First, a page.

THE HOUSE THAT GREW (a metre taller)
October 2018 Home & Decor Magazine
We are very happy that our project: the House That Grew (a metre taller) was featured in Home & Decor magazine’s October 2018 edition. Look out for the article entitled “Storybook Interiors” to catch yet another glimpse into one of our favourite projects till date – this time drawing from references to the storybook adventures of Alice, following the rabbit, into Wonderland. Do drop us an email enquiry if you would like to know more about our work!
You do not need to fall down a rabbit hole to have an adventure in this home, as Lynn Tan discovers.
Alice’s Adventures in Wonderland begins with Alive being bored by a book that her sister is reading to her. She gets distracted by a white rabbit and, while following him, falls down the infamous rabbit hole, after which begins a series of adventures in a fantasy world.
Likewise, when doctor-lawyer couple Lin Diyan and Desiree Tan were shortlisting interior designers for their home, they sat through some run-of-the-mill presentations, until Liew Kok Fong from Studio Super Safari came along with some very novel and interesting proposals. “It was his ideas and also his sincerity that won us over,” says Diyan.
During the course of the project, the couple had many ideas. “It was Kok Fong who helped distil this hotchpotch of ideas and bring everything together,” Desiree recalls. Unconventional and bold design decisions were made because they addressed the homeowners’ brief requirements and lifestyle needs. “The scheme is no style-driven but rather, it is generated by the clients’ personalities, which should come through in the interior design,” emphasises Kok Fong, who is also an architect.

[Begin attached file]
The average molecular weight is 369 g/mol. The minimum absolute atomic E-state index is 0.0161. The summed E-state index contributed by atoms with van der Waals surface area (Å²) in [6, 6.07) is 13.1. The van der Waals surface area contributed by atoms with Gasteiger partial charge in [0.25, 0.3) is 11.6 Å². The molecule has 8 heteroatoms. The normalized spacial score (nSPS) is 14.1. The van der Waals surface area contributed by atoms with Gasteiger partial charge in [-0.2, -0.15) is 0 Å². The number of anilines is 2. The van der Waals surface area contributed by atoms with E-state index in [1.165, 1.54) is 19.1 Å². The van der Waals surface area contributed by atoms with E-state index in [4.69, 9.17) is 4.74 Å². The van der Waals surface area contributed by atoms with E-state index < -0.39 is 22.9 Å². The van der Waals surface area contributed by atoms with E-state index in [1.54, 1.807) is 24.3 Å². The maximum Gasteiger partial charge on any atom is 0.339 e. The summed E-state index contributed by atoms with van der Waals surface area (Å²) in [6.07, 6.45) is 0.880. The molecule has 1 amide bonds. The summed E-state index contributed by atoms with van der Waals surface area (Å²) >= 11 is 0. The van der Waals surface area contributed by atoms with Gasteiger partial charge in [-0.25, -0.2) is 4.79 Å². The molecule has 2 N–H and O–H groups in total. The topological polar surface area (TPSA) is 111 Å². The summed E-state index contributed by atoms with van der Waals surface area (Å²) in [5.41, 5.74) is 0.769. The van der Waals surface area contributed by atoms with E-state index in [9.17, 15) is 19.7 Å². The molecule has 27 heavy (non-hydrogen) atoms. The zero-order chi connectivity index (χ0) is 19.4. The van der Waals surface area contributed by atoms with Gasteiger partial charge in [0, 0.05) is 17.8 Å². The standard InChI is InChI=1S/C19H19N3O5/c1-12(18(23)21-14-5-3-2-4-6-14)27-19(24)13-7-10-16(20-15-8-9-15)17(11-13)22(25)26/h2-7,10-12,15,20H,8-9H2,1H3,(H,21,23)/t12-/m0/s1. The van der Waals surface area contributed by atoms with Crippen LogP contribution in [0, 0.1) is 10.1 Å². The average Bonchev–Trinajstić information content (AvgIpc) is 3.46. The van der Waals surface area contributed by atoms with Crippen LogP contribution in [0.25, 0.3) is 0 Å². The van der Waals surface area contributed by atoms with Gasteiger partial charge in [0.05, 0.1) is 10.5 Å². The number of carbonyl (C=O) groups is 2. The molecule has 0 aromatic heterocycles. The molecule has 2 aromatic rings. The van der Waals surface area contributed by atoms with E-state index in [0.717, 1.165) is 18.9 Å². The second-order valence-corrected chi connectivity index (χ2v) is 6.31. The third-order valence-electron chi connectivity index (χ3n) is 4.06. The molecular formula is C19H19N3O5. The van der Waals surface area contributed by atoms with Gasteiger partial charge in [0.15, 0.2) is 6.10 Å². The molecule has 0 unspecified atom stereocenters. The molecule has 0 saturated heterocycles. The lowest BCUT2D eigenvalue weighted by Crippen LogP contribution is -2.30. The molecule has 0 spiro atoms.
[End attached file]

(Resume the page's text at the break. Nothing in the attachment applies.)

Here are some intriguing aspects of the home that may just make visitors feel like Alice in Wonderland.
Up, Up and Away
Just as Alice grew after taking a bite of a special cake, and again after drinking a mystery cordial, the apartment also “grew” vertically. While stripping away the ceiling boards, the renovation team uncovered an additional metre of space that housed the air-conditioning ducts and various pipes. “It was a pleasant surprise and the extra headroom makes the space feel more spacious,” says Desiree.
The pipes were subsequently concealed within the walls and they did away with the central ducted air-conditioning system. “We wanted to retain the exposed red brick wall above the original ceiling, but was concerned that it may be too overpowering, so we cleaned up the gaps and painted it white instead. This helps to tone down the effect, while retaining a sense of authenticity and connection to the home’s past,” explains Kok Fong.
Inspired by the discovery of the additional ceiling space, Kok Fong introduced a loft in the study. A platform was erected to create the loft, with a 2.1m space below. A study desk was constructed beneath the platform, and pedestal shelves double as steps leading up to the loft. The structure, which Kok Fong likens to a “tree house made of built-in furniture”, injects an element of fun and playfulness in a typically serious study environment.
The loft can be used for storage purposes or as a quiet corner for reading or chilling out. It also provides access to a “secret chamber”, which is actually additional storage space hidden in the ceiling directly above the corridor leading to the rooms. A pull-out shoe rack is integrated into the shallower section, while the other section is deep enough to accommodate suitcases and other larger items.
Through the Looking Glass
The bedroom wall had to be moved inwards to carve out more space for the walk-in-wardrobe. As the homeowners do not spend much time in the bedroom, except to hang out in the living room or dining area, they were fine with the smaller bedroom. “It is all about priorities,” Kok Fong points out.
A sliding door installed at one end of the corridor facing the living and dining rooms allows the walk-in wardrobe to be closed off, in order to create one large private suite including the bedroom, study and bathrooms.
The mirrored wardrobe doors conjure up the effect of a visual mirror maze, a Hall of Mirrors so to speak. What has been created in this apartment is not just sturdy functionality but also fixtures and elements that have a touch of whimsy. Who says storybook interiors have to be absurd?
[“Storybook Interiors”, in Home & Decor, October 2018 (Singapore: SPH Magazines, 2018), pp. 90-5.]